Four years ago, no one knew his name. But today, Keyop Anderson is revered across the galaxy as a powerhouse in men's gymnastics. His vault and floor routines are the Earth's best hope for Olympic gold this summer at the Zarkadia Games. Jill Sandore, of the Zarkadia relay station, reports on this most unusual athlete.
Life hasn't always been easy for Keyop Anderson. Abandoned as an infant, he was adopted by former Intergalactic Security Chief Roger Anderson and spent most of his childhood isolated from a normal family life. During the great war with Spectra, his father worked long hours and was seldom home with the boy and his four foster siblings. Sadly, the senior Anderson passed away earlier this year after a brief illness.
"I still miss him," Keyop said, choking back the tears. "He never got to see me compete."
When he's upset, you can still hear traces of the stammer that made Keyop's early speech nearly unintelligible. "I was picked on ... a lot," he recalled.
Three years after the end of the Spectran war, Keyop hit rock bottom. "I was a mess ... skipping school, doing drugs," he said softly. "And then I saw Lonnie Alvarez. I was hooked."
Alvarez's performance four years ago won him the all-around gold medal for men's gymnastics at the Intergalactic Olympic Games on Riga. Keyop immediately reached out to his idol, who pointed him toward his future coach, Sila Nuchex.
"I asked him where he trained, about his competition history. He sent me news clippings," said Nuchex with a chuckle. As it turns out, the 15-year-old troubled student was actually the retired Swallow of G-Force.
"I was shocked when I saw the footage," recalled Nuchex. "His quadruple twisting layout was flawless."
There was only one hurdle to face, but it was a big one. After the war, the Intergalactic Olympic Council expressly forbade anyone with cerebonic enhancements from competing in the games.
"It just wouldn't be fair," said Irma Luchowser, senior advisor to the IOC president.
But Keyop Anderson was undaunted. He petitioned the IOC ruling body for a waiver. They granted it, on one condition: he had to have his cerebonic implant surgically removed.
"I thought he was crazy," said Tiny Anderson, one of Keyop's three foster brothers. "That surgery could have killed him."
"I supported him, but I was concerned," agreed Keyop's brother Mark, a sentiment echoed by his older sister, Princess. "We were all worried," she said.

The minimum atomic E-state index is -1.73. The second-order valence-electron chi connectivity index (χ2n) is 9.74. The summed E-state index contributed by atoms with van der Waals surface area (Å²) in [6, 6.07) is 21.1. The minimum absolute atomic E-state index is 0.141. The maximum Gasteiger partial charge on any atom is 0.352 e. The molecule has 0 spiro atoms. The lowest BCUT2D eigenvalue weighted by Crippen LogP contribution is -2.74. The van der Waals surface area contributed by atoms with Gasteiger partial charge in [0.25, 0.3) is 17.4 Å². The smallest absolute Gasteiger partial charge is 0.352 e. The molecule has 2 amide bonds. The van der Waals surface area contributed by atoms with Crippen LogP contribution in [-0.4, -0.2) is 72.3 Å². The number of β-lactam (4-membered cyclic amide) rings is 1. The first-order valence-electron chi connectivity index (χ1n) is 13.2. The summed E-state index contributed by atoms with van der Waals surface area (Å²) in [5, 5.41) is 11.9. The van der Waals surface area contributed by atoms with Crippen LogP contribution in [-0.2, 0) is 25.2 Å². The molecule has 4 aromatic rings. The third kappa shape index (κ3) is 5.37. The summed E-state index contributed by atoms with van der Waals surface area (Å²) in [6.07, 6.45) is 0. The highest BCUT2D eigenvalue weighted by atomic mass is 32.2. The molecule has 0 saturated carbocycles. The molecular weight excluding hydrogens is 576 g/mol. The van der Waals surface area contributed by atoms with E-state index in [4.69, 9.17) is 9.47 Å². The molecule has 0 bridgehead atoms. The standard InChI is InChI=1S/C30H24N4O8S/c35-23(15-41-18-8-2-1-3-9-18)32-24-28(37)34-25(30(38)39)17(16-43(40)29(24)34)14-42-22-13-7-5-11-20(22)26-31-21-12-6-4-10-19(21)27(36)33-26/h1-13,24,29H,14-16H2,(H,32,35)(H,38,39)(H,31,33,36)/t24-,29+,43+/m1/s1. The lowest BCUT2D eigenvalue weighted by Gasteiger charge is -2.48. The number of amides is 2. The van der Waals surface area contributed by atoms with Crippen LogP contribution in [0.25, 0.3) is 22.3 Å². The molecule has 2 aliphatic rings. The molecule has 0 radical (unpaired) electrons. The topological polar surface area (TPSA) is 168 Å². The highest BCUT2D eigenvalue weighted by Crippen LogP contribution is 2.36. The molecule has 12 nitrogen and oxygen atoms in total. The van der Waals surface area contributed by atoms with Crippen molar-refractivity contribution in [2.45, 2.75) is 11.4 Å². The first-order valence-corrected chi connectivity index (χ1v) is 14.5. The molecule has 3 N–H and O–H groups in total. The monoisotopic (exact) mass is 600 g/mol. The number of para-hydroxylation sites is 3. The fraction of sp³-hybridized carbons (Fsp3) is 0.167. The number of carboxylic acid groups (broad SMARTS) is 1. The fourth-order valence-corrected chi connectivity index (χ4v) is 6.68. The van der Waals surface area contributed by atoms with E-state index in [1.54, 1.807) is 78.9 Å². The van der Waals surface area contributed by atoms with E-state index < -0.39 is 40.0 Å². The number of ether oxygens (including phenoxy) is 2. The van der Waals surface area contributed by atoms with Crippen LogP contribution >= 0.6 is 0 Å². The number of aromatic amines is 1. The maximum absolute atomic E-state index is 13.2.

Today, you'll find Keyop's siblings cheering for him in the stands, but back then, only one person supported the young man's quest for Olympic gold: his foster brother Jason. A former competitive race car driver whose career was cut short by injury, Jason Anderson understood his little brother's drive to compete. "I told him to go for it," he said.
Fortunately, the surgery was a complete success. Once Keyop had sent the IOC proof of his brain surgery - a copy of his clean MRI - he was eligible to complete. By the end of that first year, Keyop had placed seventh at Junior Worlds.
"It was awesome," he said, sporting a toothy grin at the memory.
These days, you'll find Keyop's brother Jason traveling with him as part of his entourage during competition. When pressed, Jason admitted that yes, he does choreograph his younger brother's floor routines. But what does a former race car driver know about flying through the air?
Take a closer look at Keyop's family and you'll understand why those pesky Internet rumors have begun to circulate. There are five orphans in the Anderson family with five physical matches to the former G-Force team - and one confirmed former member in Keyop. Is it possible that Keyop's acrobatic sequences are actually composed by the mighty Condor of G-Force?
Jason Anderson won't even entertain the question. "The real star here is Keyop and that's where your focus should be."
When asked, Mark Anderson was more circumspect. "G-Force gave a great service to our world and I respect their privacy in retirement," he said. "If the paparazzi follow me around, that's a small price to pay if it gives the real Eagle or Condor some peace and quiet."
Obviously, Keyop Anderson knows the true identities of the former G-Force team, but he isn't talking either. "I chose to come out publicly," he said. "It was the only way for me to compete at this level in gymnastics. But my former teammates want to live private lives. I respect that."
Does that mean that we won't see G-Force in the stands cheering on the former Swallow as he competes in his first Olympic games?
Keyop smiled and shook his head. "They support me privately. Besides, I've got my family. What more could I need?"
Watch Keyop Anderson and Team Earth compete for Intergalactic gold tonight on Zarkadia relay 57!